Westfalia Fruit has always strived to be an industry leader in all our endeavours, and environmental sustainability is no exception. The Group recognises that our economic, social and environmental objectives are integrated components towards sustainability and corporate resilience.
We work in a sustainable manner that considers the wellbeing of the land, markets, customers, staff, communities and industry across the continents in which we operate. We believe in growth: growth of people, the economies we touch, communities that surround us, our customers, our partners and our products.
We collaborate and co-operate with all stakeholders to deliver the best possible service and products. We’re all a part of the future and must all work together to build a bright one.
Some of the major sustainability drivers currently faced by Westfalia and our holding company, the HMH Group, include climate change, energy and fuel consumption, material resource scarcity, water scarcity, population growth, economic stability, urbanisation, food security, ecosystem decline and deforestation.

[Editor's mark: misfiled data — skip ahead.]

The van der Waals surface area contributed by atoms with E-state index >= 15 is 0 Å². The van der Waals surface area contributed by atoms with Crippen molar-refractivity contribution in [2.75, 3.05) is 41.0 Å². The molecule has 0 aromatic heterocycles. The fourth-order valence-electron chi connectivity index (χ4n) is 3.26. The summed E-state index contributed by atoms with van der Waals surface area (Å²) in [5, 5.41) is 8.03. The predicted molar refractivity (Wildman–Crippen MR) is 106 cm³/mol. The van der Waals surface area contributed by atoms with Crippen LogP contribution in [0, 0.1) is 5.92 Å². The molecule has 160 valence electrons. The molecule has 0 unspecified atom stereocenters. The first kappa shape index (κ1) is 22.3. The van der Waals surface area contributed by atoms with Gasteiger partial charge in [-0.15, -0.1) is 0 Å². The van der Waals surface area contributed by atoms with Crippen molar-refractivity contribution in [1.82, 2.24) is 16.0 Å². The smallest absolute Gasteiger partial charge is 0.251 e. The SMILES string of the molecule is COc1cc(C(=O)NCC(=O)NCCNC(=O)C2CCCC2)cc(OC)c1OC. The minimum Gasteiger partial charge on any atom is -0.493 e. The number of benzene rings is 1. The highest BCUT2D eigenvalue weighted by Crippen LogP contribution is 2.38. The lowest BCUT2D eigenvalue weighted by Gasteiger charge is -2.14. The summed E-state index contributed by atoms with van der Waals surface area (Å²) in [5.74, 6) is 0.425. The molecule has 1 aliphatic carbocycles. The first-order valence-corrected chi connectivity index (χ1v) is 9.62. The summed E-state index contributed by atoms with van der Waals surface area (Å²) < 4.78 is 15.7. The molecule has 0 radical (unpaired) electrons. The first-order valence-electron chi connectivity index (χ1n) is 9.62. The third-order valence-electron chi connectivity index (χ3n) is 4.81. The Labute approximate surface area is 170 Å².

Our aim is to ensure our environmental commitments become an integral part of our day-to-day activities, that we seek ways to continually improve our environmental performance and operate in a responsible manner including reducing waste and reducing our carbon emissions. These interventions are prioritised towards achieving the environmental objectives of the Group, which are to minimise environmental impact and the use of hazardous materials, improve efficiency of water, fuel and electricity usage, maintain biodiversity, and improve waste management.
The vision of our founder, Dr Hans Merensky, has guided us over the past 70 years in our commitment to be a responsible agribusiness that cares passionately about the quality of our produce, the environment where it is grown or processed, and the specific needs of our customers. Dr Merensky, who acquired Westfalia Estate near Tzaneen in South Africa in 1929, reclaimed the overgrazed and poorly-managed land by removing exotic plants and re-establishing indigenous species. During his lifetime he experimented with many environmentally-sustainable agricultural systems, such as composting, and the success of these initiatives helped shape the environmental ethos of the company, which has been maintained ever since.